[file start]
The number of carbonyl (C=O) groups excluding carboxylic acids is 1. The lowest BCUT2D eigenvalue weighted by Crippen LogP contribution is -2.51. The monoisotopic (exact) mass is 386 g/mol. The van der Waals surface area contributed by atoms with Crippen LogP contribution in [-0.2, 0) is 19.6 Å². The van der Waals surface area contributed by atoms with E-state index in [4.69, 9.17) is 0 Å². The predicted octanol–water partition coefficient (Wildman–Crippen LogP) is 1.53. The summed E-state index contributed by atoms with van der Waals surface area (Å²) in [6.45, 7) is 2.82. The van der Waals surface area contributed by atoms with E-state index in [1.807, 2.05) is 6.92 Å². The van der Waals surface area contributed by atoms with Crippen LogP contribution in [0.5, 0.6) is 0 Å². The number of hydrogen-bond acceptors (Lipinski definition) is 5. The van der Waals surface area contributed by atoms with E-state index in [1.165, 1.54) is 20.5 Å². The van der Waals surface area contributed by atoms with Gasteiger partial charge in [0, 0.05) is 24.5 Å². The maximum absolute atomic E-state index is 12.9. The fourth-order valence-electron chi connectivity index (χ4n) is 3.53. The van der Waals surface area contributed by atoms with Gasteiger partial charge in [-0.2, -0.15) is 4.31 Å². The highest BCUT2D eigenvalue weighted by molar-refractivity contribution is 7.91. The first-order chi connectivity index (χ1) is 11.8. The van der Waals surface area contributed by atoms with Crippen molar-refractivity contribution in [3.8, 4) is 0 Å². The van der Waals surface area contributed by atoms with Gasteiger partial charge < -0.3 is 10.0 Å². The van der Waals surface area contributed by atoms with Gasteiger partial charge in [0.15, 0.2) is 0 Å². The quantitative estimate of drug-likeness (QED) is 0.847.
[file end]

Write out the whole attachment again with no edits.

The number of carbonyl (C=O) groups excluding carboxylic acids is 1. The lowest BCUT2D eigenvalue weighted by Crippen LogP contribution is -2.51. The monoisotopic (exact) mass is 386 g/mol. The van der Waals surface area contributed by atoms with Crippen LogP contribution in [-0.2, 0) is 19.6 Å². The van der Waals surface area contributed by atoms with E-state index in [4.69, 9.17) is 0 Å². The predicted octanol–water partition coefficient (Wildman–Crippen LogP) is 1.53. The summed E-state index contributed by atoms with van der Waals surface area (Å²) in [6.45, 7) is 2.82. The van der Waals surface area contributed by atoms with E-state index in [1.807, 2.05) is 6.92 Å². The van der Waals surface area contributed by atoms with Crippen LogP contribution in [0.5, 0.6) is 0 Å². The number of hydrogen-bond acceptors (Lipinski definition) is 5. The van der Waals surface area contributed by atoms with E-state index in [1.165, 1.54) is 20.5 Å². The van der Waals surface area contributed by atoms with Gasteiger partial charge in [0, 0.05) is 24.5 Å². The maximum absolute atomic E-state index is 12.9. The fourth-order valence-electron chi connectivity index (χ4n) is 3.53. The van der Waals surface area contributed by atoms with Gasteiger partial charge in [-0.2, -0.15) is 4.31 Å². The highest BCUT2D eigenvalue weighted by molar-refractivity contribution is 7.91. The first-order chi connectivity index (χ1) is 11.8. The van der Waals surface area contributed by atoms with Crippen molar-refractivity contribution in [3.8, 4) is 0 Å². The van der Waals surface area contributed by atoms with Gasteiger partial charge < -0.3 is 10.0 Å². The van der Waals surface area contributed by atoms with Gasteiger partial charge in [0.15, 0.2) is 0 Å². The quantitative estimate of drug-likeness (QED) is 0.847.